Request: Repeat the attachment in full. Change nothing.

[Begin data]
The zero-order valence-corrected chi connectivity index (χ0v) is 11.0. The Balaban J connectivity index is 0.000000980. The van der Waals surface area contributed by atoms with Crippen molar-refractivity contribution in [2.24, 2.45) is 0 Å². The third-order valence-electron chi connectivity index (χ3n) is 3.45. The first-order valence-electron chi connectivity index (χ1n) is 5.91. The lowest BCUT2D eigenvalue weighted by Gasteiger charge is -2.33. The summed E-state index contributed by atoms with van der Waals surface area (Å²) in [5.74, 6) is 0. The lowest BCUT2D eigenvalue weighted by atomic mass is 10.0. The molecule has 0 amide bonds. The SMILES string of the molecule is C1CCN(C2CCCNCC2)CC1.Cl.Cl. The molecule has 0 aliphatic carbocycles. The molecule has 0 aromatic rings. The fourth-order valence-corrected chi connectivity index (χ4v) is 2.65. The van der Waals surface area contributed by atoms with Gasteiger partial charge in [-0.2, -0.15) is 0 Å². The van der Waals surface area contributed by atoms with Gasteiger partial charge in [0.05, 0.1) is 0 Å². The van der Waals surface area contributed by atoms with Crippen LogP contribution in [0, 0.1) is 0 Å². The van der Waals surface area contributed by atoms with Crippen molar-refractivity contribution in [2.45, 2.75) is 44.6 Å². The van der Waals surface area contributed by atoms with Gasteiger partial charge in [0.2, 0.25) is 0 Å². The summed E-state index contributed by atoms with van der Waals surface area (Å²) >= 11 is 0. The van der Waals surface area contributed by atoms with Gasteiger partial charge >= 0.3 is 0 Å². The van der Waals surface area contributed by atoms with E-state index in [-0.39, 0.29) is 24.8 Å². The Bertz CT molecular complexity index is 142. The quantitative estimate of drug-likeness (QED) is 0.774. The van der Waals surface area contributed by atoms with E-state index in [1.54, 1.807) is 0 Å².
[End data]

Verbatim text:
The zero-order valence-corrected chi connectivity index (χ0v) is 11.0. The Balaban J connectivity index is 0.000000980. The van der Waals surface area contributed by atoms with Crippen molar-refractivity contribution in [2.24, 2.45) is 0 Å². The third-order valence-electron chi connectivity index (χ3n) is 3.45. The first-order valence-electron chi connectivity index (χ1n) is 5.91. The lowest BCUT2D eigenvalue weighted by Gasteiger charge is -2.33. The summed E-state index contributed by atoms with van der Waals surface area (Å²) in [5.74, 6) is 0. The lowest BCUT2D eigenvalue weighted by atomic mass is 10.0. The molecule has 0 amide bonds. The SMILES string of the molecule is C1CCN(C2CCCNCC2)CC1.Cl.Cl. The molecule has 0 aliphatic carbocycles. The molecule has 0 aromatic rings. The fourth-order valence-corrected chi connectivity index (χ4v) is 2.65. The van der Waals surface area contributed by atoms with Gasteiger partial charge in [-0.2, -0.15) is 0 Å². The van der Waals surface area contributed by atoms with Gasteiger partial charge in [0.05, 0.1) is 0 Å². The van der Waals surface area contributed by atoms with Crippen LogP contribution in [0, 0.1) is 0 Å². The van der Waals surface area contributed by atoms with Crippen molar-refractivity contribution in [2.45, 2.75) is 44.6 Å². The van der Waals surface area contributed by atoms with Gasteiger partial charge in [0.2, 0.25) is 0 Å². The summed E-state index contributed by atoms with van der Waals surface area (Å²) >= 11 is 0. The van der Waals surface area contributed by atoms with Gasteiger partial charge >= 0.3 is 0 Å². The van der Waals surface area contributed by atoms with E-state index in [-0.39, 0.29) is 24.8 Å². The Bertz CT molecular complexity index is 142. The quantitative estimate of drug-likeness (QED) is 0.774. The van der Waals surface area contributed by atoms with E-state index in [1.54, 1.807) is 0 Å².